They may be far more street wise than I ever was which, in some ways, is good but they have lost some traditional values en route.

That is not the fault of the children. It's the fault of educationalists, politicians and parents all fighting against each other instead of working together.

Jim Baxter said...

I disagree Rosie, in case you hadn't suspected. What traditional values were those?

Streetwise isn't what I mean. Young people today are much more sensititive to unfairness than my lot were and they are more determined to make their lives count than my lot were. Our ambition was for as easy a life as possible. There would be hooliganism and bevvying.

Somebody might point to the so-called 'underclass' of today and say we never had an entire social stratum that planned to live on benefits or who rejected jobs because they were 'boring'. But that is Daily Mail thinking. Very few plan such lives and many now seek higher education who would have been told in the 1960s by ther families and friends that they were traitors to their class fior even thinking about it. Not an attitude Jimmy Reid would have had any time for.

JRB said...

Scotland has indeed lost one of its great intellectuals with the passing of Jimmy Reid. He may well have been a Marxist and a socialist, but he was an honest, concerned and caring man of the people, his was the voice of an entire generation.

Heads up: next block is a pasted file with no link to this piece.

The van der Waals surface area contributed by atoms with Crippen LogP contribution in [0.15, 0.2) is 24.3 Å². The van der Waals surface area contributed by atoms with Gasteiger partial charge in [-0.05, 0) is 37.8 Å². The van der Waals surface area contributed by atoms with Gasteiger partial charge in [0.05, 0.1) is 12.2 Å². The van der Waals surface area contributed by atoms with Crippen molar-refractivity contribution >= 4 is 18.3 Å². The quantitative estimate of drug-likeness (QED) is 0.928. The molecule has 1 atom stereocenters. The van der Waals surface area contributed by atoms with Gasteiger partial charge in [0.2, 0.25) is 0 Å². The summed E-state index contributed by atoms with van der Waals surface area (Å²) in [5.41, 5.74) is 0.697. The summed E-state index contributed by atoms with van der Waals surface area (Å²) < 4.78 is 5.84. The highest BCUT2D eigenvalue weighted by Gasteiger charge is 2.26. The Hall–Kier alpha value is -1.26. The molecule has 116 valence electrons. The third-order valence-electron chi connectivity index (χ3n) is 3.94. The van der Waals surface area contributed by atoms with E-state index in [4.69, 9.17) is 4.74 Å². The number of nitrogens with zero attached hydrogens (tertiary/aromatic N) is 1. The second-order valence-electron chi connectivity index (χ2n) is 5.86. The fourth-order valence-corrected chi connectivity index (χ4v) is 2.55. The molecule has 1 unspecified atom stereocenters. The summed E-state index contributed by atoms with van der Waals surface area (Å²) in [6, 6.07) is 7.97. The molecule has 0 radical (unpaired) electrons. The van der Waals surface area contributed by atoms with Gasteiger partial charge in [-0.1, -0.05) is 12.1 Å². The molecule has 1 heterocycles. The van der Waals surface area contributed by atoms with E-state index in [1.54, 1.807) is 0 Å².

In 1971, I was a young university graduate, thanks to having passed my 11+ years earlier. Twice a day I passed the Fairfields’ yard gates and never have I seen an industrial conflict which had such universal support that cut across all known class and political barriers.

I would have to disagree that my generation were unable to “see through cant and pomposity - bogus 'authority … through bigotry, presumption, and patronising attitudes

One of the greatest speeches of the 70’s was an inspiration for my generation -

“Reject the insidious pressures in society that would blunt your critical faculties to all that is happening around you, that would caution silence in the face of injustice, lest you jeopardise your chances of self-promotion and self-advancement.
This is how it starts. And before you know where you are, you're a fully paid-up member of the rat pack.
The price is too high. It entails the loss of your dignity and human spirit.”

Jimmy Reid 1971
On being elected as rector of Glasgow University.

subrosa said...

Of course I suspected Jim. :)

My own ambition was certainly not for as easy a life and possible and I met many more with greater strengths along the way. We felt we had a freedom young people had never experienced and we aspired to be pioneers.

My background is from a working class family and area and I can't say I ever heard of anyone complaining they couldn't have further education. Mind you in those days university was mainly for parents who could afford it and they were few. Most acquired their qualification via the old techs then, if they could afford it in later life, sought higher qualifications at university.

I don't think children of the 40s and 50s were any less sensitive than those today. It's true they were more naive but there was no information highway where so many opinions could be studied. We relied upon the adults around us to provide or at least guide us towards our knowledge sources.

subrosa said...

Thank you for that quote John. As I said in the post I missed much of Scottish politics in the 70s with not being here although my father was delighted when Jimmy Reid was installed as Rector.